Puketāpapa Local Board

30 April 2015

 

 



































Puketāpapa Local Board

30 April 2015

 

 

Puketapapa Local Board Discretionary Community Funding Round Three 2014/2015

 

File No.: CP2015/04096

 

  

 

 

Purpose

1.       This report presents applications received under Round Three of the Puketapapa Local Board 2014/2015 Community Funding programme.  The Puketapapa Local Board is required to fund, part fund or decline these applications.

Executive Summary

2.       The Puketapapa Local Board set a total budget of $33,412 for the community funding programme.

3.       Grants totaling $21,897 have been approved across two rounds to date, leaving a balance of $11,515 remaining for this third and final funding round.

4.       Nine applications were received in this round, requesting a total of $25,342.

 

Recommendation

That the Puketāpapa Local Board:

a)      consider the applications listed in Table 1 and agrees to fund, part-fund or decline each application in this round.

Table 1: Puketapapa Local Board Community Funding Applications

Organisation Name

Project Title

Amount Requested

Action Education Inc.

Spoken word workshops in Puketapapa area schools

$5,000

Youthline Auckland Charitable Trust

Printed youth resources in Puketapapa

$ 565

mainly music New Zealand Trust

Empowering vulnerable families through mainly music in the Wesley and Roskill south communities.

$2,000

Auckland Young Womens Christian Association T/A YWCA Auckland

Protect Self Defence "Safe for Life" workshops

$1,460

PHAB Association (Auckland) Inc

PHAB youth and young adult social group costs

$5,000

The Parenting Place - Attitude Youth Division

Mental health and wellbeing presentations and resources designed to build resilience in young people

$2,225

Auckland Deaf Society Incorporated

New Zealand sign language community classes term two 2015

$4,672

Grandparents Raising Grandchildren Trust New Zealand (GRG)

GRG newsletter and outreach worker costs

$ 420

Chinese Senior Citizens Health Exercise Group Inc.

Tai Chi, Qigong and other health exercises

$4,000

Total

 

$25,342.

 

Discussion

 

5.       Nine applications were received in this third (and final round) of the Puketapapa Local Board Community Funding programme.

6.       The funding total requested is $25,342.

Community Funding Budget

7.       In March 2014, the Regional Strategy and Policy Committee resolved to continue the interim community funding approach for the 2014/2015 financial year (REG/20014/36).This interim community funding approach remains in place pending the implementation of the new Community Grants Policy on 1 July 2015.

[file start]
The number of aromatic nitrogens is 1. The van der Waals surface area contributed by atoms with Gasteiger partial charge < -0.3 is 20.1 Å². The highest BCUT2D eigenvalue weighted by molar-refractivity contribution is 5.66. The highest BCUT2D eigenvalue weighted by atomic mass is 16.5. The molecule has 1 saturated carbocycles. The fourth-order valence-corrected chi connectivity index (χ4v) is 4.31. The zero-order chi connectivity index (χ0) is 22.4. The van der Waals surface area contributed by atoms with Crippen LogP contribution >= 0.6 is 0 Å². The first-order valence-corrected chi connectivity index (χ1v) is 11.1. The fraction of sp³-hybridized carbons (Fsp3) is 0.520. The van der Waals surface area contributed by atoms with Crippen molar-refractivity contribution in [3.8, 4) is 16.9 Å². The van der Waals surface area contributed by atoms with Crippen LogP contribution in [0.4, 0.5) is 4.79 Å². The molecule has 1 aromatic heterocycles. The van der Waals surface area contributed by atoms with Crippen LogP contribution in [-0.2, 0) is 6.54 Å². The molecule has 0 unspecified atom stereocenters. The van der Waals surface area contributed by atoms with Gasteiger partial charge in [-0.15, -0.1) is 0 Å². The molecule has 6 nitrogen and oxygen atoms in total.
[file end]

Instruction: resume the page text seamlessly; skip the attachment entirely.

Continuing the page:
8.       Grants totaling $21,897 have been approved across two rounds to date, leaving a balance of $11,515 remaining for this third and final funding round.

Local Board Views

9.       Local board feedback on these applications was sought at the 30 March 2015 workshop.

Maori Impact Statement

10.     Community funding is a general programme of interest and accessible to a wide range of groups, including Maori. Maori are therefore likely to benefit alongside other groups in the community.

General

11.     The allocation of grants to community groups is within the adopted annual plan.

12.     The decisions sought by this report do not trigger the Auckland Council Significance Policy.

 

 

Attachments

There are no attachments for this report.    

Signatories

Authors

Danielle Hibbard - Funding Coordinator

Authorisers

Graham Bodman - Manager - Community Development, Arts and Culture

Victoria Villaraza - Relationship Manager

 


Puketāpapa Local Board

30 April 2015

 

 

Auckland Transport Report for April 2015

 

File No.: CP2015/06524

 

  

 

 

Purpose

1.       The purpose of the report is to respond to local board requests on transport-related matters and to provide information to Elected Members about Auckland Transport (AT) activities in the local board area since the last report.

Monthly Overview

2.       The Transport Portfolio Lead briefing on transport matters in the Puketāpapa area took place on 13 April 2015. Officers from Auckland Transport attended to discuss

·      Customer service and HOP card matters

·      Bus Priority measures in the Local Board area.

 

Recommendation/s

That the Puketāpapa Local Board:

a)      receive the report.

b)      agree that Auckland Transport work with Auckland Council to deliver the Keith Hay lighting project to Noton Road within a fiscal envelope of $330,000.

c)      agree that if the tender process indicates savings on the allocated $330,000, that this money be spent on the carpark design.

 

Reporting Back

Consultation Report

3.       There were no proposed roading changes forwarded to the Local Board for comment in the past month.

4.       PLB Resolution September 25, 2014

5.       b) note with concern the assertion in the Auckland Transport Report of August 2014 that “AT intends to move to an exact fare only being accepted on buses and in the future to a cashless system for buses” and requests that Auckland Transport makes no steps to implement this until there is full consultation with elected Auckland members and bus users.  In particular, the Board believes that allowance needs to be made for the needs of school children, non English Speakers and visitors to Auckland and that Auckland Transport investigate making hop cards available at high schools.